Just like in Kaduna and Osun States, the Federal Government has begun its very ambitious moves to implement one of its five promised Social Investment Programs: the Home Grown School Feeding Program (HGSF). The social investment program was part of the campaign promises made by the All Progressives Congress (APC) during the 2015 general elections to implement if it comes to power.
The HGSF program is pretty simple; primary school students will be fed a meal a day during school hours. The program has attracted accolades across the country, owing to the multiple effects it is expected to have on the education and agriculture sectors. It is estimated that 5.5 million Nigerian pupils will be catered for in the first year of the program that is expected to run until 2020. The federal and state governments are set to review the strategic plan for the rollout of the scheme
According to the Vice President, Prof. Yemi Osinbajo, the program is expected to improve school enrollment and completion, curb the current dropout rates from primary school which is already estimated at a high 30%, thereby reducing child labour and improve child nutrition and health. Improvement in child nutrition and health will also result in better learning outcomes. The benefits are not only for the children as it will also boost the local economy and create new jobs along the way.
While some have described the HGSF as a strategic intervention aimed at bringing succour to the desperately poor in the society, others see the program as a well calculated ploy to lure children of school age, who hitherto would have been lost to street hawking and begging, back to school.
The increase in local agricultural production will also provide a structural demand for agricultural produce and thus create local economies that have a ready-made market for their produce and guaranteed profit and finally the attendant job creation may help lift families below the poverty line over that line and perhaps, into a brighter future.
According to Lai Mohammed, the Minister for Information and Culture at a meeting of a federal government delegation, led by the Secretary to the Government of the Federation, David Babachir Lawal, with members of the National Working Committee and State Executive Committees of All Progressives Congress, APC, in Abuja, the full deregulation of the downstream sector is expected to have some huge impact on the lives of Nigerians. Some of the listed impacts include: the employment of 500,000 unemployed graduates, 100,000 non-graduates, technicians and artisans; the enterprise scheme which is a system of targeting one million market women and men, 460,000 artisans and technicians and 200,000 agricultural workers who are to be given loans through their cooperatives to start their own businesses; bursaries, scholarships for all students in Nigeria studying science, technology, engineering and mathematics and finally, the one meal a day program.
He said the HGSF is the most exciting of the lot as he broke down the implication with an example stating that even if the 5.5 million pupils were to be given one egg a day for 200 days, over a billion eggs would be needed per year that alone is a huge boost for those that own poultry businesses.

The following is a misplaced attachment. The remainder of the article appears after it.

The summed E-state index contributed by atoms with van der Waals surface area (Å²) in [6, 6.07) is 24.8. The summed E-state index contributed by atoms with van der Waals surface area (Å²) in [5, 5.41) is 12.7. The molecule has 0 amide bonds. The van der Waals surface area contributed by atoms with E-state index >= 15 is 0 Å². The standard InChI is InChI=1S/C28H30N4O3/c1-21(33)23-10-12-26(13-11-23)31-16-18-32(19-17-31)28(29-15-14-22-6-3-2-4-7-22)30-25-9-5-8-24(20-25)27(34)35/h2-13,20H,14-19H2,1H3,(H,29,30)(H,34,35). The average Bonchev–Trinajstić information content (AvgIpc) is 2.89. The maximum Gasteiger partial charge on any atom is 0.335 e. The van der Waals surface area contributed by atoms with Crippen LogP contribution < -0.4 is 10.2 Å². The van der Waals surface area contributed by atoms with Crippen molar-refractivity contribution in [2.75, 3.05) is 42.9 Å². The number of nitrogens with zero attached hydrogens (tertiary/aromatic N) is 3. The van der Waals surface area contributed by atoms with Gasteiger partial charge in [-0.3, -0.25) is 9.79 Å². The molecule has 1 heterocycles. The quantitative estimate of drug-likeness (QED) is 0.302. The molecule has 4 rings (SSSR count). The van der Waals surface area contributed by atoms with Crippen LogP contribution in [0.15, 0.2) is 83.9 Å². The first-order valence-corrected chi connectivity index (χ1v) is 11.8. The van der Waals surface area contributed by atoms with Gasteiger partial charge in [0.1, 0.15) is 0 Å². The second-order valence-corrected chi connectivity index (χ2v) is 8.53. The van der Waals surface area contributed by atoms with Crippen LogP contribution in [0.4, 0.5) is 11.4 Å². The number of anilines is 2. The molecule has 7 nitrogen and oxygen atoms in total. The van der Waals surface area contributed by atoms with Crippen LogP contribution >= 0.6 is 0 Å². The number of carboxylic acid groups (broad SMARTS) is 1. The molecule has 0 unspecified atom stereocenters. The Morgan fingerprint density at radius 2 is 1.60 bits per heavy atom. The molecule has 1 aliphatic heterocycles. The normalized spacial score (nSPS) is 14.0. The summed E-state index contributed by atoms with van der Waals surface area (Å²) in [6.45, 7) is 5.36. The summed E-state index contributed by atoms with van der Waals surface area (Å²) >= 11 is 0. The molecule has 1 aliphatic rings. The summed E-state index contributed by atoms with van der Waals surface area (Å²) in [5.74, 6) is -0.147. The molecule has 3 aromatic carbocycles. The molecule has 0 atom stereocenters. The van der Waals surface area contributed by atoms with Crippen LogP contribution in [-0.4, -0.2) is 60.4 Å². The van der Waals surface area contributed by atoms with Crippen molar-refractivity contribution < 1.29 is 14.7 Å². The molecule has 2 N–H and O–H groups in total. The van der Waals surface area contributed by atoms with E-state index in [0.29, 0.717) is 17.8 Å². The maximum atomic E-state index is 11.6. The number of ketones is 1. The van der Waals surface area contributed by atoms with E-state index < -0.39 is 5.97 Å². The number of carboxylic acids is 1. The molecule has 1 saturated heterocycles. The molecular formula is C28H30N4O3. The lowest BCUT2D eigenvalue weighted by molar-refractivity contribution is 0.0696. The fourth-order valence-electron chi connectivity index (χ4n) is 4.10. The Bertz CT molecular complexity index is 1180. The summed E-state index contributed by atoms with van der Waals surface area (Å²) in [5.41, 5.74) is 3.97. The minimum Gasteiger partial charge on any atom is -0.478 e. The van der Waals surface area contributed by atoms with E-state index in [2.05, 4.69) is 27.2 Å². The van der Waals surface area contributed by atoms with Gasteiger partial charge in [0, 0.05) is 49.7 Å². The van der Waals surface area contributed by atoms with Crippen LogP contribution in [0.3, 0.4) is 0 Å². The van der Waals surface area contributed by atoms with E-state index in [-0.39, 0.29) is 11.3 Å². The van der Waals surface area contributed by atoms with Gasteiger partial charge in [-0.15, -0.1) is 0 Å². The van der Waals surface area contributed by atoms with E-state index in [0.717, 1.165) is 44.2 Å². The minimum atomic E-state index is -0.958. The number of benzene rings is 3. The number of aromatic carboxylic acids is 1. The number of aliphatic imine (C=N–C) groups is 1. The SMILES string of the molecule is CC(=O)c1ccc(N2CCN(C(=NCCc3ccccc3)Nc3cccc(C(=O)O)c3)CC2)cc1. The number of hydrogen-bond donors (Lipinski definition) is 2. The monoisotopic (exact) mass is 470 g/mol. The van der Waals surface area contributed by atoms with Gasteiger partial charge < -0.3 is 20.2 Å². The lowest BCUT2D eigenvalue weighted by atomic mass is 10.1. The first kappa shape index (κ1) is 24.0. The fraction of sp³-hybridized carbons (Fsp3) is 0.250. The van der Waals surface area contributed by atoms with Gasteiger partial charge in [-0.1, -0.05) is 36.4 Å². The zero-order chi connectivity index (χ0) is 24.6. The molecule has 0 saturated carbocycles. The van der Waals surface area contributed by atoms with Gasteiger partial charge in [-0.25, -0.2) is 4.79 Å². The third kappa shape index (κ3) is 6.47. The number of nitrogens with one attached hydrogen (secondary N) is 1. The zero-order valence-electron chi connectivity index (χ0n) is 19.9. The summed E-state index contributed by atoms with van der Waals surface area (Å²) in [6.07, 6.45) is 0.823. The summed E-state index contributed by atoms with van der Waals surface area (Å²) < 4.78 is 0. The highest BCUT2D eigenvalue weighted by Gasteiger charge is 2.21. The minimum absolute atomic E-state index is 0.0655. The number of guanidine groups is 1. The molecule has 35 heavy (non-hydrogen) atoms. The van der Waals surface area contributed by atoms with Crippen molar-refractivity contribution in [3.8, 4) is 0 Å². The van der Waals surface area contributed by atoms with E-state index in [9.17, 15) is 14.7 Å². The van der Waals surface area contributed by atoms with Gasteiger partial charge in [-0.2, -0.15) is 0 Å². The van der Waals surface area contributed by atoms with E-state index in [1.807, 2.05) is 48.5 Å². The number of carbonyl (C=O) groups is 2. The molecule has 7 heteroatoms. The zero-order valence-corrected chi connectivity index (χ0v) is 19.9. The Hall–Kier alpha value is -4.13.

To achieve national coverage, the federal government said it is working in partnership with states and local communities for the successful implementation of the program. The mode of cooperation has yet to be defined though and this brought on the suspicion that the states and local governments may be asked for financial commitment to a program initiated by the federal authority.
Even though the federal government seeks about 40% counterpart support from the state and local governments in this scheme, Ekiti, for instance, governed by Ayodele Fayose, has already distanced itself from it, saying he could not afford to contribute a kobo to it, noting that states were not consulted before the opposition APC made such promises.
The federal government has gone on to say it didn’t require the funding of states to start out the scheme as N93.1 billion has already been set aside in the current budget for it, but then, in such states that are unable to support, less students would be catered for as only primary one to primary three pupils will be fed. The federal government would also provide technical assistance that would allow states design their context-specific state owned models.
On the disbursement of the funds, the federal government said the money would go straight to caterers and other beneficiaries at a rate of N70 per meal per pupil.
The HGSF, if successfully carried out, will be a huge achievement for the President Buhari-led administration, in a country where citizens get more disgruntled everyday with the APC-led government as the economy continues to bite harder for the commoners who are already living below the poverty line. Taking off a meal burden out of an expected “three square meals per day” from the parents of the pupils will go a long way in helping them out. But then, the federal government has to ensure that the intended recipients benefit from it and block loopholes for corruption. Like the situation of diversion of Internally Displaced Persons materials, issues like that should not crop up in the HGSF program. It must be closely monitored and the best affordable quality ensured as well.
Apart from this, it is also important that pupils are not permitted to leave the school after feeding as has been experienced in states that already have the scheme. The full learning hours must be a pre-requisite to feeding. The whole point is to also ensure they get their rounded education while their bellies are being filled. Hopefully, the program becomes a successful one.